In accordance with the test, the -denier yarn is drawn directly from the package by means of an air aspirator and is passed through an opening of known width, specifically, 0.0030 inch in width. Such an opening is conveniently provided by use of a ceramic cleaner gap which is well-known in the art. The presence of a nub is detected when it stops the yarn passage through the opening. The filaments are separated and the cause of the yarn stopping identified as a nub or as the twisted end of a broken filament. For representative results, about grams of yarn is passed through the gap and the number of nubs counted. Table 1 below shows the results of testing on Yarn A, Yarn B and Yarn C.

TABLE 1 Determination of Nubs Per Pound Yarn Nub Count Per Sample Pound of Yarn Yarn A 3,700 Yarn B 16,900 Yarn C 2,300

It will be noted that polyamide yarn made without additives had a relatively low nub count of 2,300 nubs per pound of yarn. Addition of the antistatic compound to the polyamide caused the nub count to increase to 16,900 per pound of yarn. However, the addition of the antistatic compound plus the phenol compound of the invention reduced the nub count to 3,700 nubs per pound of yarn.

EXAMPLE 4 The procedure of Example 2 (Yarn A) was followed except that the additives were charged with the caprolactam initially. The antistatic fiber produced was a white and the nub count was only 3,300 per pound of yarn.

EXAMPLE 5 The procedure of Example 2 (Yarn A) was followed except that the antistatic additive was charged with the caprolactam but no phenol compound was added. The antistatic fiber produced was a deep yellow and had a high nub count of 17,000 nubs per pound of yarn.

EXAMPLE 6 EXAMPLE 7 Desirably, the antistatic compound and the phenol The procedure f Example 2 (Yam A) was fonowed compound are substantially uniformly dispersed in the except that the phenol Compound used was polyamide. The phenol compound IS particularly effec- 2,6 di tert butyl 4 n hexyl phenol and the polyamide tive when the antistatic additive is charged at the beginwas polymerized from poly(hexamethylene ammo 5 f polymenzanon' nium) adipate salt. The antistatic fiber was white and I clam: the hub count was 3,980 nubs per poumi I In a process for the formation of an antistatic polyamlde fiber from a fiber-forming polyamide polymer COMPARATIVE EXAMPLE 8 containing about 1 to 12 percent by weight of an antipm A static compound which is a chain-extended reaction product of a tetrol compound represented by the for- The procedure of Example 2 (Yarn A) was followed l E 9* H (OCH CH l y (OLHCl-l /(CH CHO) a (CH CH O) xH CH N-R-N CH l 3 H(0CH CH z (OCHCl'l l (CH CHO) (CH2CH O) l-l except that 90 grams of the antistatic additive of Examwhere a, b, c, d, w, x, y and z are each a whole number ple 6 was used together with 1.0 gram of dilauryl-thiand R is a difunctional radical from a hydrocarbon conodipropionate and 4.0 grams of 2,6-dioctadecyl-p- 5 taining 1 to 13 carbon atoms, said tetrol compound cresol. The fiber produced was pale yellow and h d 3 having a molecular weight between about 4,000 and low nub count of 3,100 nubs per pound of yarn. about 50,000, and at least one compound selected from the group consisting of compounds which yield the fol- Part B lowing divalent radical: The procedure of Example 2 (Yarn A) was followed except that 90 grams of the antistatic additive of Exam- 0 0 ple 6 was used together with 4.0 grams of 2,6-dioctade- H H cyl-p-cresol. The fiber was white as contrasted to a pale -C-N-R -N-C- yellow when the dilauryl thiodipropionate was added in Part A. The yarn had a low nub count of 3,300 nubs per where R is a difunctional radical from a hydrocarbon pound of yarn. containing 1 to 30 carbon atoms, by extruding the mol- Fabrics were made from the yarns of Part A and Part ten polymer through an orifice into a quenching me- B, and the fabrics were heat aged in an oven at 100C. dium and thereafter stretching the resulting filaments,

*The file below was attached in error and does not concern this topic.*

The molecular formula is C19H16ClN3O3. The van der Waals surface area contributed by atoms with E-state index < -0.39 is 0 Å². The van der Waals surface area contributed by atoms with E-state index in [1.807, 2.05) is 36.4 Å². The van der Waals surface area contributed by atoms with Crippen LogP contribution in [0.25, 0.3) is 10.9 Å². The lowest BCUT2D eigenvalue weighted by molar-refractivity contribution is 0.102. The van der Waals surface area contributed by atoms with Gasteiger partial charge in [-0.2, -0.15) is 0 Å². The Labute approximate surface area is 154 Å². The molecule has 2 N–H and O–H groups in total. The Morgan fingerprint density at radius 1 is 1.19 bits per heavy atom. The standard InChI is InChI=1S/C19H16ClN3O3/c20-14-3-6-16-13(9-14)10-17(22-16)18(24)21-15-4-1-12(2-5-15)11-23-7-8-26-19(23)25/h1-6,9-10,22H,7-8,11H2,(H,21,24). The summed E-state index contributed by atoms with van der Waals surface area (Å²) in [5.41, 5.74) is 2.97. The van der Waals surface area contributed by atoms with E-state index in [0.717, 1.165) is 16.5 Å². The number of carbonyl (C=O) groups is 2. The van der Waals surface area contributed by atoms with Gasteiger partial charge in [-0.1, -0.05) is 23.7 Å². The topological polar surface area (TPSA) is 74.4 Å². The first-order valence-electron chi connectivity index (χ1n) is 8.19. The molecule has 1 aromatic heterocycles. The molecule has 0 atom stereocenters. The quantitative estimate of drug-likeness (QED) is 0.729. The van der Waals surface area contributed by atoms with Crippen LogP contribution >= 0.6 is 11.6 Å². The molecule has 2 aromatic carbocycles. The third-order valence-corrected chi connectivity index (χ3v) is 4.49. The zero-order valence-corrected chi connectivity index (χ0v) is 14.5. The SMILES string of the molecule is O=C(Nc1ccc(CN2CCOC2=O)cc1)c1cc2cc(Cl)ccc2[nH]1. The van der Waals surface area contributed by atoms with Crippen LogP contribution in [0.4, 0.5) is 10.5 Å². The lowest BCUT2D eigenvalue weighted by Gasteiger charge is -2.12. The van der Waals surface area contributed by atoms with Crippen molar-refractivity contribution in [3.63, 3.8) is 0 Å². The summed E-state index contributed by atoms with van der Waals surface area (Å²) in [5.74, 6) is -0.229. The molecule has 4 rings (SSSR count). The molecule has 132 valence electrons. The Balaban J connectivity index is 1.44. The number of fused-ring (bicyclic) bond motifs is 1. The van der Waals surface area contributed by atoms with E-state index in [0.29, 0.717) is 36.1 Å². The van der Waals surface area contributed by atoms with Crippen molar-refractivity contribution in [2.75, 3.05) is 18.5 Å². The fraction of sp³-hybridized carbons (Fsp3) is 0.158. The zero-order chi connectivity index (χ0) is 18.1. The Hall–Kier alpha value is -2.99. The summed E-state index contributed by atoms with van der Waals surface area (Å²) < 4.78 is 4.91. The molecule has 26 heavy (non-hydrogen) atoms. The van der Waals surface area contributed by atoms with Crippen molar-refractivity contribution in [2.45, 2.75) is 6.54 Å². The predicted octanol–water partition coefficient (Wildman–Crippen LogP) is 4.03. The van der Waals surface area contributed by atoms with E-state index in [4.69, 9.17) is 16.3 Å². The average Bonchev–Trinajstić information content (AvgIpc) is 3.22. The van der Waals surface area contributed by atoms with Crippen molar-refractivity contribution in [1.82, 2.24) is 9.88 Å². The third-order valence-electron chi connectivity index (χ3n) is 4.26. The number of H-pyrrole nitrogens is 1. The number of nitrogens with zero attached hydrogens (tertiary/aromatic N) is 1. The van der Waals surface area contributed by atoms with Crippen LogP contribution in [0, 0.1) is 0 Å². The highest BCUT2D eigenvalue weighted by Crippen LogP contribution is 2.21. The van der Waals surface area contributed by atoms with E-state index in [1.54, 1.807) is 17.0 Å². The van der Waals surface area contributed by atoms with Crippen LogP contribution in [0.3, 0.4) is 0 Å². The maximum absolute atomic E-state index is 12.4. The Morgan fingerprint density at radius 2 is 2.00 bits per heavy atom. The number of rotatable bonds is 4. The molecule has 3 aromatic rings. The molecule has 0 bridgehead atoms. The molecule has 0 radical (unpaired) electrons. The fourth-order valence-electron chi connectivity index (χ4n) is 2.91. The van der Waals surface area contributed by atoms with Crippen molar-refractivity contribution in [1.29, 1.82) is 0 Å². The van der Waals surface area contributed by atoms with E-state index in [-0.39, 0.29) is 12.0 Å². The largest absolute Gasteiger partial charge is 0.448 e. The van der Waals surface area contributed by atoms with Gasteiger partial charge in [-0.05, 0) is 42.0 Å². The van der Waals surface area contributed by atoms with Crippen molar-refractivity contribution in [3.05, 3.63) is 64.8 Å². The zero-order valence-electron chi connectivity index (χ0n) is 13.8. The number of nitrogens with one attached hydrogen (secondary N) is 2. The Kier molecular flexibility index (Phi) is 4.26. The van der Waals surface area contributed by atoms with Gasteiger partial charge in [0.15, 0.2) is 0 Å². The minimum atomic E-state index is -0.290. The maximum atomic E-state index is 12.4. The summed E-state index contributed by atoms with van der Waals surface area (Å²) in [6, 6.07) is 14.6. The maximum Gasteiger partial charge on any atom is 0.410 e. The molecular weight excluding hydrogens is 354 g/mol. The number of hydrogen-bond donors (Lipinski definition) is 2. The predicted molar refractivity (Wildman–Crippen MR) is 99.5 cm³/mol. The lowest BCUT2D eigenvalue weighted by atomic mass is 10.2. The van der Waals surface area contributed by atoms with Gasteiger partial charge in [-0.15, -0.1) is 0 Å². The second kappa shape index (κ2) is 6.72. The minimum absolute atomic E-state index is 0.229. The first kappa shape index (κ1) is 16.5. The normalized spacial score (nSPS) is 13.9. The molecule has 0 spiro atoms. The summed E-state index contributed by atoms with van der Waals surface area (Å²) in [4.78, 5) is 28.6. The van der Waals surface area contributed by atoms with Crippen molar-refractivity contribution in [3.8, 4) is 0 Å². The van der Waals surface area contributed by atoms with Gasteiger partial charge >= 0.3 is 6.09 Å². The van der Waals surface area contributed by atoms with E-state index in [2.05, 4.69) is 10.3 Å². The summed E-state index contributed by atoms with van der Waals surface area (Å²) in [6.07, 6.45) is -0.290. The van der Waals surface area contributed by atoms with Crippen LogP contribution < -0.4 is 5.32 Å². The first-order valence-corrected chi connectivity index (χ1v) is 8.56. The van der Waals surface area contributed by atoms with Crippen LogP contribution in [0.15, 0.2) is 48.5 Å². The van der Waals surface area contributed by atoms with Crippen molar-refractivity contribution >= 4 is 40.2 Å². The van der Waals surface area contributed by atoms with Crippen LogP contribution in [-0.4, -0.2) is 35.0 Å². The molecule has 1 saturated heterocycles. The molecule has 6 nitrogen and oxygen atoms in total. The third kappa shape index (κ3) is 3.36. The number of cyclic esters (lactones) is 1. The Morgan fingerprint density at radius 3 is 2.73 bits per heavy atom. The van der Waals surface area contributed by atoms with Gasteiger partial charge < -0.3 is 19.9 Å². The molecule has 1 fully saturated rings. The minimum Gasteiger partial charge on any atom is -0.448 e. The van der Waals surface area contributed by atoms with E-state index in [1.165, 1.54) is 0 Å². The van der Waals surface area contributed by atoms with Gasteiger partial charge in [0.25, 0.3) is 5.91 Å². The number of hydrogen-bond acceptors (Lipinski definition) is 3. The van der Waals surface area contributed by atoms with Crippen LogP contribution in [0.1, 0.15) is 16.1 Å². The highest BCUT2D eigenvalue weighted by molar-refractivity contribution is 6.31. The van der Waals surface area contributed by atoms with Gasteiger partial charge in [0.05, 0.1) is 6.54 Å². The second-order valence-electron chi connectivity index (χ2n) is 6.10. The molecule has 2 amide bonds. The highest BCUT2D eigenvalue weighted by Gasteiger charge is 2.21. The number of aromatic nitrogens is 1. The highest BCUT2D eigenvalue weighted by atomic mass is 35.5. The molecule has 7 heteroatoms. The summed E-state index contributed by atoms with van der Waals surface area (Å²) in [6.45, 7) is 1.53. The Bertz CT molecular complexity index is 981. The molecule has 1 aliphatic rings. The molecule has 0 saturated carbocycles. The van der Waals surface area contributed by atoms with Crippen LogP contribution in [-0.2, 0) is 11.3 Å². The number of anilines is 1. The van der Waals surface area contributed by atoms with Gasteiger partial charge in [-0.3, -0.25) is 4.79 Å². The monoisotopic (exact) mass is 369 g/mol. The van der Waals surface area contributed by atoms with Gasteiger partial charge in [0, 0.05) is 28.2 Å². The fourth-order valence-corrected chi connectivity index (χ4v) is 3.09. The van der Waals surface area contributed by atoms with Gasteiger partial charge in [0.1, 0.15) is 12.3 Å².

for 72 hours. The fabric from Part B was only slightly the improvement comprising dissolving in the extruddiscolored and was rated comparable to a control fabate prior to extrusion at least 0.5 percent by weight, ric made without antistatic additive, while the fabric based on the weight of the antistatic compound, of a from Part A was yellowed much more than the control. phenol compound of the formula: These results indicate that the phenol compound of the invention should be used without addition of the thio OH compound. This is surprising in view of the teachings of US. Pat. No. 3,386,942 which relates to stabilization R of non-yellowing polyurethane copolymers. 3 Discussion In additional tests it was determined that the molecular weight of the tetrol compound used to prepare the I chain-extended antistatic compound is preferably be- R tween about 4,000 and about 50,000, the ethylene l oxide moieties making up about 10 to about percent of the molecular weight of said compound. Preferably, the antistatic fiber contains from about 2 to about 8 where R, is hydrogen or an alkyl radical containing 1 to 12 carbon atoms, R is an alkyl radical containing 4 percent of the antistatic compound. to 18 carbon atoms, and R is an alkyl radical contain- By antistatic fiber is meant fibers that will pass the ing 4 to 18 atoms. cling test and the shuffle test as described in US. Pat. 2. The process of claim 1 wherein 0.5 to 8 percent by No. 3,657,386. By fiber" is meant multifilament yarn, weight of the phenol compound is incorporated into monofilament, and all the known physical forms of synthe fiber, based on the weight of the antistatic comthetic fibers. By "polyamide" is meant the polymers pound.